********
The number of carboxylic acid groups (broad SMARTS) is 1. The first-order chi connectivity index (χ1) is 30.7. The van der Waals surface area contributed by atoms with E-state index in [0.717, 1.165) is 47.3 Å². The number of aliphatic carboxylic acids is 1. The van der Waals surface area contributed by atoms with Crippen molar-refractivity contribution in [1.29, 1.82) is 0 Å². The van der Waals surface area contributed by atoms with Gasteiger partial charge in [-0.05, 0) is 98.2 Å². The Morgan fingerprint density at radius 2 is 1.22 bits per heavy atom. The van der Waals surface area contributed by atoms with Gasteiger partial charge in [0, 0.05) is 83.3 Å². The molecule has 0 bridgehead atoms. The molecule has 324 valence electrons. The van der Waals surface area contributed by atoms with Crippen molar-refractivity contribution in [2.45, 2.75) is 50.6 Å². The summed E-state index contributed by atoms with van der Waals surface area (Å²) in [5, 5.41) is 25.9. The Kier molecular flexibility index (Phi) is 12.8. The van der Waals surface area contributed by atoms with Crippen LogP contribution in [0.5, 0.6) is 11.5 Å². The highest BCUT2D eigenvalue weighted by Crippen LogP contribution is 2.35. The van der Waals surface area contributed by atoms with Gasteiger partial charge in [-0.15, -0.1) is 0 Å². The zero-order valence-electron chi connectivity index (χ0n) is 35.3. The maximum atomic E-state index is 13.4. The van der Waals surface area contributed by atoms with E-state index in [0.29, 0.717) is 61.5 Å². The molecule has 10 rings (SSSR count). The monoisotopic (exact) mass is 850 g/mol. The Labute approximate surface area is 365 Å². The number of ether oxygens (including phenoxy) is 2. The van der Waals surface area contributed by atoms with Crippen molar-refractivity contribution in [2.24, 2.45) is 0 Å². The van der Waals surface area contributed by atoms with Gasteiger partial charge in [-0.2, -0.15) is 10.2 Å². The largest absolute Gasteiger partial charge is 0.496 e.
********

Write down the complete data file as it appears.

The number of carboxylic acid groups (broad SMARTS) is 1. The first-order chi connectivity index (χ1) is 30.7. The van der Waals surface area contributed by atoms with E-state index in [0.717, 1.165) is 47.3 Å². The number of aliphatic carboxylic acids is 1. The van der Waals surface area contributed by atoms with Crippen molar-refractivity contribution in [1.29, 1.82) is 0 Å². The van der Waals surface area contributed by atoms with Gasteiger partial charge in [-0.05, 0) is 98.2 Å². The Morgan fingerprint density at radius 2 is 1.22 bits per heavy atom. The van der Waals surface area contributed by atoms with Gasteiger partial charge in [0, 0.05) is 83.3 Å². The molecule has 0 bridgehead atoms. The molecule has 324 valence electrons. The van der Waals surface area contributed by atoms with Crippen molar-refractivity contribution in [2.45, 2.75) is 50.6 Å². The summed E-state index contributed by atoms with van der Waals surface area (Å²) in [5, 5.41) is 25.9. The Kier molecular flexibility index (Phi) is 12.8. The van der Waals surface area contributed by atoms with Crippen LogP contribution in [0.5, 0.6) is 11.5 Å². The highest BCUT2D eigenvalue weighted by Crippen LogP contribution is 2.35. The van der Waals surface area contributed by atoms with Gasteiger partial charge in [-0.15, -0.1) is 0 Å². The zero-order valence-electron chi connectivity index (χ0n) is 35.3. The maximum atomic E-state index is 13.4. The van der Waals surface area contributed by atoms with E-state index in [0.29, 0.717) is 61.5 Å². The molecule has 10 rings (SSSR count). The monoisotopic (exact) mass is 850 g/mol. The Labute approximate surface area is 365 Å². The number of ether oxygens (including phenoxy) is 2. The van der Waals surface area contributed by atoms with Crippen molar-refractivity contribution in [2.24, 2.45) is 0 Å². The van der Waals surface area contributed by atoms with Gasteiger partial charge in [-0.2, -0.15) is 10.2 Å². The largest absolute Gasteiger partial charge is 0.496 e.